Mental Illness Blamed For Rising Suicide Cases In Nigeria
Dr Richard Uwakwe, a Professor of Clinical Psychiatry says that 90 per cent of those who commit suicide have traces of mental illness in them.
Uwakwe made the disclosure in Enugu while delivering the 2nd Public Lecture of the College of Medicine, Enugu State University of Science and Technology (ESUT), entitled `Alarming Rate of Suicide: The underlying Factors and Issues.’
The don equally listed genetics, psychological and environmental factors among other causative factors responsible for the growing rate of suicides in the country.
Uwakwe, who is of the Faculty of Medicine, College of Health Sciences, Nnamdi Azikiwe University, Awka, noted that it was common among psychiatrists to see many of their patients, especially discharged ones, who have committed suicide.
“We have been sued for suicide. Abroad, suicide has a discipline, called suicidology. Some people associate mental disorders to suicide.
“All the mental disorders are treated. So, if as a psychiatrist, you discharge a patient and your patient commits suicide, it is assumed that you did something unethical,” he said.
He faulted claims that people committed suicides as a result of failed relationships, academic problems, economic hardship among others, saying such issues were activators rather than the causes of suicide.
The psychiatrist said that preventing suicide was a collective responsibility of everybody including healthcare professionals, government and policy makers.
He also tasked the media to be more responsible in reporting cases of suicide, as those vulnerable, could take a cue from the one they read in the media.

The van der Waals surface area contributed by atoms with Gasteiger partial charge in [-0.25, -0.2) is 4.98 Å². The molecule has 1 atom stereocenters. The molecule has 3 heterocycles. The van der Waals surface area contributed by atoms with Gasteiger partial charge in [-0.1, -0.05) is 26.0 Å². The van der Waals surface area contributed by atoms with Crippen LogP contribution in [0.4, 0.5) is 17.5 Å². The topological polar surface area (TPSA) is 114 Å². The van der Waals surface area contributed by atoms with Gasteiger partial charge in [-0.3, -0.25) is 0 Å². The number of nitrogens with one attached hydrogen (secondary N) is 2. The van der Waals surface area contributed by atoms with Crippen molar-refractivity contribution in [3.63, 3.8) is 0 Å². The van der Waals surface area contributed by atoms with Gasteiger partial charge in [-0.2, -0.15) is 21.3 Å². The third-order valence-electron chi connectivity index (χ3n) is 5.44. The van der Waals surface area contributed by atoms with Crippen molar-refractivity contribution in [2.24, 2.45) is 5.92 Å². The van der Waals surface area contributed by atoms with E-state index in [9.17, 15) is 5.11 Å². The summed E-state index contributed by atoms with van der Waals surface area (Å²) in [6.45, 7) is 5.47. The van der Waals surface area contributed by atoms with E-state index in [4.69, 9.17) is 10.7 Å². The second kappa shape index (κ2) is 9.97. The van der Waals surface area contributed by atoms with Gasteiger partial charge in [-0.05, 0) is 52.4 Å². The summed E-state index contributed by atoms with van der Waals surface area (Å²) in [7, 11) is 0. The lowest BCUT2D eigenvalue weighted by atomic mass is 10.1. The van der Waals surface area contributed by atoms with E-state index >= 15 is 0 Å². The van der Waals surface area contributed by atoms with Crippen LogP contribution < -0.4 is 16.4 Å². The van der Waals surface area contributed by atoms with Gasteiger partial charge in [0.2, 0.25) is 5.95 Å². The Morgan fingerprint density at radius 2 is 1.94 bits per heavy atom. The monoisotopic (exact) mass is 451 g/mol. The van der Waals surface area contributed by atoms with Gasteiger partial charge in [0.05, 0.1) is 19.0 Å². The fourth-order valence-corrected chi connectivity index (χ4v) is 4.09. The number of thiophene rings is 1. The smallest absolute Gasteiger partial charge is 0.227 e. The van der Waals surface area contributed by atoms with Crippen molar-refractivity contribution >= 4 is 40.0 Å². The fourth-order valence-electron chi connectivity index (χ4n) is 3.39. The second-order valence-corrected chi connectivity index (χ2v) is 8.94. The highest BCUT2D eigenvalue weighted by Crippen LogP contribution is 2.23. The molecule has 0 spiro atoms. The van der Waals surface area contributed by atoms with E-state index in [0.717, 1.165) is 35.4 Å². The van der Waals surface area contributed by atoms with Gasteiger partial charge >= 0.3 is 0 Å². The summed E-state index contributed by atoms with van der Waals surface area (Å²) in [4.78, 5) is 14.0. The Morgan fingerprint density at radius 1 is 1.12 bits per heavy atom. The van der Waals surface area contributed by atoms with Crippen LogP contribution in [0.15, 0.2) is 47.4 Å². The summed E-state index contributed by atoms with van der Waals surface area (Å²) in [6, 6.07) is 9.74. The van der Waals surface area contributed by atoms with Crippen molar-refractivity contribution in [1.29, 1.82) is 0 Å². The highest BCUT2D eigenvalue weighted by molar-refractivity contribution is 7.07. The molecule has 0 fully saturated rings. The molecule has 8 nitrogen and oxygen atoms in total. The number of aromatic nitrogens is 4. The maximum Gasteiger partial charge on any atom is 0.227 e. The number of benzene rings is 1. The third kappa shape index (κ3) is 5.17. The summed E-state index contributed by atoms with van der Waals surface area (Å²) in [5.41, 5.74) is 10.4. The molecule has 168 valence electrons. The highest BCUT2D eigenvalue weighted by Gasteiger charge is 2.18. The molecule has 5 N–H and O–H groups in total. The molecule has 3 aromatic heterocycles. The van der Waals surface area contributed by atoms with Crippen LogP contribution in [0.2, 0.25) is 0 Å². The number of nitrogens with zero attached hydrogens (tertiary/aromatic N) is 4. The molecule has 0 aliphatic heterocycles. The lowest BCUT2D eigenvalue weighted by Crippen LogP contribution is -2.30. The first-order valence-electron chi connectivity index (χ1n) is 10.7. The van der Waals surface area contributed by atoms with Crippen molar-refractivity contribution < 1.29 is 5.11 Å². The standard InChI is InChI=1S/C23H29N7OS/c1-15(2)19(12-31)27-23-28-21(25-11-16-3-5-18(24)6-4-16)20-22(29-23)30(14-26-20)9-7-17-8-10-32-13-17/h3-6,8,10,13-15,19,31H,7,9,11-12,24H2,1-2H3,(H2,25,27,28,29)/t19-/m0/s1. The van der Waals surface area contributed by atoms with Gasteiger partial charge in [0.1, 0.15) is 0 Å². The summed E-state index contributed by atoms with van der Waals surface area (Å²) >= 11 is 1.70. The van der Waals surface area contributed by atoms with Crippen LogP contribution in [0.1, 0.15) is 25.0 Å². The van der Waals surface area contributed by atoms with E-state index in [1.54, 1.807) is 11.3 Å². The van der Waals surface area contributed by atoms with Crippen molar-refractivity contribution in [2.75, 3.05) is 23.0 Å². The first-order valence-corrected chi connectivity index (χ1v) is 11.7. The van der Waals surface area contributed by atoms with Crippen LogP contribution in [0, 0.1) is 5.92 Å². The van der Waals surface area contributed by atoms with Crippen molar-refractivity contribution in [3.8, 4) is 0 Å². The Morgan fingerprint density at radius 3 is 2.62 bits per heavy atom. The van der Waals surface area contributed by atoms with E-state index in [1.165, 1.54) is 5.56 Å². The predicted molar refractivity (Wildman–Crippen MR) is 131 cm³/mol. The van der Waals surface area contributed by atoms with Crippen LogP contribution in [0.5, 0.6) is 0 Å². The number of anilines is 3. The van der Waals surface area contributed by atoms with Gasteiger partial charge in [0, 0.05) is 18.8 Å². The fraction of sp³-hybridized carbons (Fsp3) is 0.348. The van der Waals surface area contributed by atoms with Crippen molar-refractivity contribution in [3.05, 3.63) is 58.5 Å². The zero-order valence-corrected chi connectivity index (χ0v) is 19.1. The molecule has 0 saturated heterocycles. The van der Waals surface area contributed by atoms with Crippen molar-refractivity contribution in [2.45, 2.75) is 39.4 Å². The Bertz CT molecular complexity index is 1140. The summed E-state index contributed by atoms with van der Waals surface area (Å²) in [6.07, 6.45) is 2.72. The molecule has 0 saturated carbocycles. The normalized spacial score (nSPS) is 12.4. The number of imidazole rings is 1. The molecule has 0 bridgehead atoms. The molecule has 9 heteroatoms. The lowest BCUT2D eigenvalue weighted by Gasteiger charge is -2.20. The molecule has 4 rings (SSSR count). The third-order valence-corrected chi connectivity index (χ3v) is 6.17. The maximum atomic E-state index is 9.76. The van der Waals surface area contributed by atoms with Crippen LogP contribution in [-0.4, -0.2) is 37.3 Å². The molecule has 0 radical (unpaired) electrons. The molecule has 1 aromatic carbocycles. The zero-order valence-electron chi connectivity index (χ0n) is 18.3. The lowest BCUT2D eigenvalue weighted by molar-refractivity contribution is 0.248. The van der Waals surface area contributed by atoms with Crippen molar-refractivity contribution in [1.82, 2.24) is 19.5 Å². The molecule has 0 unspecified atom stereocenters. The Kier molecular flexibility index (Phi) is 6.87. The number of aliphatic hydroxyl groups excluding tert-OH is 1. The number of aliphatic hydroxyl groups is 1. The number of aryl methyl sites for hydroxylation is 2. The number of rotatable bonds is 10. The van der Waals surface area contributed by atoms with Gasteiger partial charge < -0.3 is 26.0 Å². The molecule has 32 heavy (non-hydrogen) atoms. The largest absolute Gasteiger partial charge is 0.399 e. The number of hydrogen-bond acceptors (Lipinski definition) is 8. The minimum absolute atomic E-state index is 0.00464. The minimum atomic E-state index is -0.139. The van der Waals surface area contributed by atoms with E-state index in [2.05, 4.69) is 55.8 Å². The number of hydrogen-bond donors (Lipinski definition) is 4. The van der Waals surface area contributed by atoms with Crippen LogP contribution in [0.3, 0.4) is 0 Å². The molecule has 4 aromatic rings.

Uwakwe also stressed the need for new legislation on suicide, regretting that psychiatry in Nigeria still operated within the Lunacy Act of 1916.
He noted that Section 16 of the Criminal Code made it a crime for anybody to attempt to take his life, but the police which enforced the law belonged to the Federal Government while the crime were committed in the states.
“Suicide threats are not to be taken lightly and once an individual shows signs of possible suicide in the context of risk factor estimation, there is need for active intervention,” he said.
The professor said that there was no treatment for suicide because “it is the end of life’’.
“The most important point is the recognition of at risk individuals. While psychiatrists are trained to do formal risk assessment, there is a collective responsibility for suicide prevention without necessarily medicalising a complex problem,” he said.
The don said that people who had mental disorders and those who were single, separated, widowed or divorced usually have higher suicide risks.
Earlier, the ESUT Vice Chancellor, Prof. Luke Anike, said that the lecture had become apt following increasing incidences of suicide in the country.
Anike said that efforts needed to be made to change the perception of individuals and their ability to withstand stressors of any kind.
“Now that suicide is ravaging our youths, especially, in our university communities, it is important that we take a very close look at it from all ramifications with a view to stemming the tide,” Richard said. (NAN)